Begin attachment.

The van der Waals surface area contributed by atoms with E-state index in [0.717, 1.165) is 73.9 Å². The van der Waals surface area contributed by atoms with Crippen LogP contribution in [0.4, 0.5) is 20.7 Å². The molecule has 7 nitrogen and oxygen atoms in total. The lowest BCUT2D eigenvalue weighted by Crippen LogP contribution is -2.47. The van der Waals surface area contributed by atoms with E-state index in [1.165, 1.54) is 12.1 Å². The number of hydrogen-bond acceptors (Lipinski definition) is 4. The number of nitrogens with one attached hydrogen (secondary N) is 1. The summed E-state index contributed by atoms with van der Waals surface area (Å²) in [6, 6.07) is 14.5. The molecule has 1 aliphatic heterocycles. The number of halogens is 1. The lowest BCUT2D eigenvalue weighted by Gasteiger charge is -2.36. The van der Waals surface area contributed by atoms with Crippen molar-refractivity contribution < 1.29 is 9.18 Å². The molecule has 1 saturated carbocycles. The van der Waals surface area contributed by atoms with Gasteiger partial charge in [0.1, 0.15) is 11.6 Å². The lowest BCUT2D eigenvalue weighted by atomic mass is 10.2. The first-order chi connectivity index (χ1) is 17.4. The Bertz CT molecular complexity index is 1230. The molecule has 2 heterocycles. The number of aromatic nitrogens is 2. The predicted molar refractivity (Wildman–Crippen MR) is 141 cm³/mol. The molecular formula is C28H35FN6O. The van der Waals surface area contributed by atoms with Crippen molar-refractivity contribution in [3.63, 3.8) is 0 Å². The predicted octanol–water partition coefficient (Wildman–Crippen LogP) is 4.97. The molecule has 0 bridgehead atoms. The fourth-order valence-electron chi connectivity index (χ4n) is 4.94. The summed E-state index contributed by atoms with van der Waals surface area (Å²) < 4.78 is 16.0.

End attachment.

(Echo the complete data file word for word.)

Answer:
The van der Waals surface area contributed by atoms with E-state index in [0.717, 1.165) is 73.9 Å². The van der Waals surface area contributed by atoms with Crippen LogP contribution in [0.4, 0.5) is 20.7 Å². The molecule has 7 nitrogen and oxygen atoms in total. The lowest BCUT2D eigenvalue weighted by Crippen LogP contribution is -2.47. The van der Waals surface area contributed by atoms with E-state index in [1.165, 1.54) is 12.1 Å². The number of hydrogen-bond acceptors (Lipinski definition) is 4. The number of nitrogens with one attached hydrogen (secondary N) is 1. The summed E-state index contributed by atoms with van der Waals surface area (Å²) in [6, 6.07) is 14.5. The molecule has 1 aliphatic heterocycles. The number of halogens is 1. The lowest BCUT2D eigenvalue weighted by Gasteiger charge is -2.36. The van der Waals surface area contributed by atoms with Crippen molar-refractivity contribution < 1.29 is 9.18 Å². The molecule has 1 saturated carbocycles. The van der Waals surface area contributed by atoms with Gasteiger partial charge in [0.1, 0.15) is 11.6 Å². The lowest BCUT2D eigenvalue weighted by atomic mass is 10.2. The first-order chi connectivity index (χ1) is 17.4. The Bertz CT molecular complexity index is 1230. The molecule has 2 heterocycles. The number of aromatic nitrogens is 2. The predicted molar refractivity (Wildman–Crippen MR) is 141 cm³/mol. The molecular formula is C28H35FN6O. The van der Waals surface area contributed by atoms with Crippen molar-refractivity contribution in [3.63, 3.8) is 0 Å². The predicted octanol–water partition coefficient (Wildman–Crippen LogP) is 4.97. The molecule has 0 bridgehead atoms. The fourth-order valence-electron chi connectivity index (χ4n) is 4.94. The summed E-state index contributed by atoms with van der Waals surface area (Å²) < 4.78 is 16.0.